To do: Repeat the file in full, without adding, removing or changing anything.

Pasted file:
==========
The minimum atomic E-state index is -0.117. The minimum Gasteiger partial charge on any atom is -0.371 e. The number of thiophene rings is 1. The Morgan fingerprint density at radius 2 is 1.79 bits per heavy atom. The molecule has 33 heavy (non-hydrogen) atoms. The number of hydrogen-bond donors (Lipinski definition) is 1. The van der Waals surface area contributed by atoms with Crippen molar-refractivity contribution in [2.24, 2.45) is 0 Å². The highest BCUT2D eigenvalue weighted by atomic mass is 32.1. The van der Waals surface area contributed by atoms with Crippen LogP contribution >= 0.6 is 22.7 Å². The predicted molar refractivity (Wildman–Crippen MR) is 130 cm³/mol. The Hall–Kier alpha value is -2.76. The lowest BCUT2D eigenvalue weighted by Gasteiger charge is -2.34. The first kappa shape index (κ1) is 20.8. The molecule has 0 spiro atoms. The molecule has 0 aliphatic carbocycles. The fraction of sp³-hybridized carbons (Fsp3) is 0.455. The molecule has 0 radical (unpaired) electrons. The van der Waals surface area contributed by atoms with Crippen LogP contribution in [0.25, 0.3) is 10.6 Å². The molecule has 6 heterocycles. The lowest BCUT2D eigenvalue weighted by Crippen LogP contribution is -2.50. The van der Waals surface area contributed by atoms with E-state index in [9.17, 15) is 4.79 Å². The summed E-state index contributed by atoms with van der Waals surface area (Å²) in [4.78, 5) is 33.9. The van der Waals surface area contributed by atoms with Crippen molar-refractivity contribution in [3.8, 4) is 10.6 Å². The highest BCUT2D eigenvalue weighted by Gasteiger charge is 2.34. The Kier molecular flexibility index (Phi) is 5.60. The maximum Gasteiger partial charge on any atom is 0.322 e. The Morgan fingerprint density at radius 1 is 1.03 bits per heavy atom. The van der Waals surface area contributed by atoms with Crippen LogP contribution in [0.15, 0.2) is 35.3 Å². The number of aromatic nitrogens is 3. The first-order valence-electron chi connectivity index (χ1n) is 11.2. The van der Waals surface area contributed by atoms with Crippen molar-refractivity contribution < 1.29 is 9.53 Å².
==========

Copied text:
The minimum atomic E-state index is -0.117. The minimum Gasteiger partial charge on any atom is -0.371 e. The number of thiophene rings is 1. The Morgan fingerprint density at radius 2 is 1.79 bits per heavy atom. The molecule has 33 heavy (non-hydrogen) atoms. The number of hydrogen-bond donors (Lipinski definition) is 1. The van der Waals surface area contributed by atoms with Crippen molar-refractivity contribution in [2.24, 2.45) is 0 Å². The highest BCUT2D eigenvalue weighted by atomic mass is 32.1. The van der Waals surface area contributed by atoms with Crippen LogP contribution >= 0.6 is 22.7 Å². The predicted molar refractivity (Wildman–Crippen MR) is 130 cm³/mol. The Hall–Kier alpha value is -2.76. The lowest BCUT2D eigenvalue weighted by Gasteiger charge is -2.34. The first kappa shape index (κ1) is 20.8. The molecule has 0 spiro atoms. The molecule has 0 aliphatic carbocycles. The fraction of sp³-hybridized carbons (Fsp3) is 0.455. The molecule has 0 radical (unpaired) electrons. The van der Waals surface area contributed by atoms with Crippen LogP contribution in [0.25, 0.3) is 10.6 Å². The molecule has 6 heterocycles. The lowest BCUT2D eigenvalue weighted by Crippen LogP contribution is -2.50. The van der Waals surface area contributed by atoms with E-state index in [9.17, 15) is 4.79 Å². The summed E-state index contributed by atoms with van der Waals surface area (Å²) in [4.78, 5) is 33.9. The van der Waals surface area contributed by atoms with Crippen molar-refractivity contribution in [3.8, 4) is 10.6 Å². The highest BCUT2D eigenvalue weighted by Gasteiger charge is 2.34. The Kier molecular flexibility index (Phi) is 5.60. The maximum Gasteiger partial charge on any atom is 0.322 e. The Morgan fingerprint density at radius 1 is 1.03 bits per heavy atom. The van der Waals surface area contributed by atoms with Crippen LogP contribution in [0.15, 0.2) is 35.3 Å². The number of aromatic nitrogens is 3. The first-order valence-electron chi connectivity index (χ1n) is 11.2. The van der Waals surface area contributed by atoms with Crippen molar-refractivity contribution < 1.29 is 9.53 Å².